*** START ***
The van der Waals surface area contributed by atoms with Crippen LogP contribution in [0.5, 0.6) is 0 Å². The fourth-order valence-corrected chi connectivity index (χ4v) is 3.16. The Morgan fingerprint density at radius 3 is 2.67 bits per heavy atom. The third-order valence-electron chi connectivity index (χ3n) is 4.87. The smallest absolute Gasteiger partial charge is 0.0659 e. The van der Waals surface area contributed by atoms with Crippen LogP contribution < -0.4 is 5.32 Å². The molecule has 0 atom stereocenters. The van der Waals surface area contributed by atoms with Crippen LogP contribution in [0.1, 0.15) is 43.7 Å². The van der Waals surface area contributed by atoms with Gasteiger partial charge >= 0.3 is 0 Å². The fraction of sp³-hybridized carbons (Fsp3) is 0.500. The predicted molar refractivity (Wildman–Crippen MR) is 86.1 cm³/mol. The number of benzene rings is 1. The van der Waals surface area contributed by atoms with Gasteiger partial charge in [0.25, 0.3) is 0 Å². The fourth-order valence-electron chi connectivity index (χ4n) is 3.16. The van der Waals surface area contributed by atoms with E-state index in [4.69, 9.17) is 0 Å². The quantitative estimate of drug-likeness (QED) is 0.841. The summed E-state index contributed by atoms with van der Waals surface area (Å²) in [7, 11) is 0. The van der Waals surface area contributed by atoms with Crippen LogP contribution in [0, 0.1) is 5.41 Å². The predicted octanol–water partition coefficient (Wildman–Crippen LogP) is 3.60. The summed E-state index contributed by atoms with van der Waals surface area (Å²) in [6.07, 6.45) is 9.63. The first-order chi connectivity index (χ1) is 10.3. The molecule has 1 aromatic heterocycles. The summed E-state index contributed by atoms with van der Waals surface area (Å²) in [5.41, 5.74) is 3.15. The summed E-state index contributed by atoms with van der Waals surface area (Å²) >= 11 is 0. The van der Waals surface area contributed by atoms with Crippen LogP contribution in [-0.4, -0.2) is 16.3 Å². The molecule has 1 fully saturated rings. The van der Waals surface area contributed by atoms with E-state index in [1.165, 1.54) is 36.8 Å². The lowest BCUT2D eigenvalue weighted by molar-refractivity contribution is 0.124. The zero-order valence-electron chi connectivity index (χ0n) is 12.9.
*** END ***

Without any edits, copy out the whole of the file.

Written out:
The van der Waals surface area contributed by atoms with Crippen LogP contribution in [0.5, 0.6) is 0 Å². The fourth-order valence-corrected chi connectivity index (χ4v) is 3.16. The Morgan fingerprint density at radius 3 is 2.67 bits per heavy atom. The third-order valence-electron chi connectivity index (χ3n) is 4.87. The smallest absolute Gasteiger partial charge is 0.0659 e. The van der Waals surface area contributed by atoms with Crippen LogP contribution < -0.4 is 5.32 Å². The molecule has 0 atom stereocenters. The van der Waals surface area contributed by atoms with Crippen LogP contribution in [0.1, 0.15) is 43.7 Å². The van der Waals surface area contributed by atoms with Gasteiger partial charge >= 0.3 is 0 Å². The fraction of sp³-hybridized carbons (Fsp3) is 0.500. The predicted molar refractivity (Wildman–Crippen MR) is 86.1 cm³/mol. The number of benzene rings is 1. The van der Waals surface area contributed by atoms with Gasteiger partial charge in [0.25, 0.3) is 0 Å². The fourth-order valence-electron chi connectivity index (χ4n) is 3.16. The van der Waals surface area contributed by atoms with E-state index in [4.69, 9.17) is 0 Å². The quantitative estimate of drug-likeness (QED) is 0.841. The summed E-state index contributed by atoms with van der Waals surface area (Å²) in [7, 11) is 0. The van der Waals surface area contributed by atoms with Crippen LogP contribution in [0, 0.1) is 5.41 Å². The predicted octanol–water partition coefficient (Wildman–Crippen LogP) is 3.60. The summed E-state index contributed by atoms with van der Waals surface area (Å²) in [6.07, 6.45) is 9.63. The first-order chi connectivity index (χ1) is 10.3. The molecule has 1 aromatic heterocycles. The summed E-state index contributed by atoms with van der Waals surface area (Å²) in [5.41, 5.74) is 3.15. The summed E-state index contributed by atoms with van der Waals surface area (Å²) >= 11 is 0. The van der Waals surface area contributed by atoms with Crippen LogP contribution in [-0.4, -0.2) is 16.3 Å². The molecule has 1 fully saturated rings. The van der Waals surface area contributed by atoms with E-state index in [1.165, 1.54) is 36.8 Å². The lowest BCUT2D eigenvalue weighted by molar-refractivity contribution is 0.124. The zero-order valence-electron chi connectivity index (χ0n) is 12.9.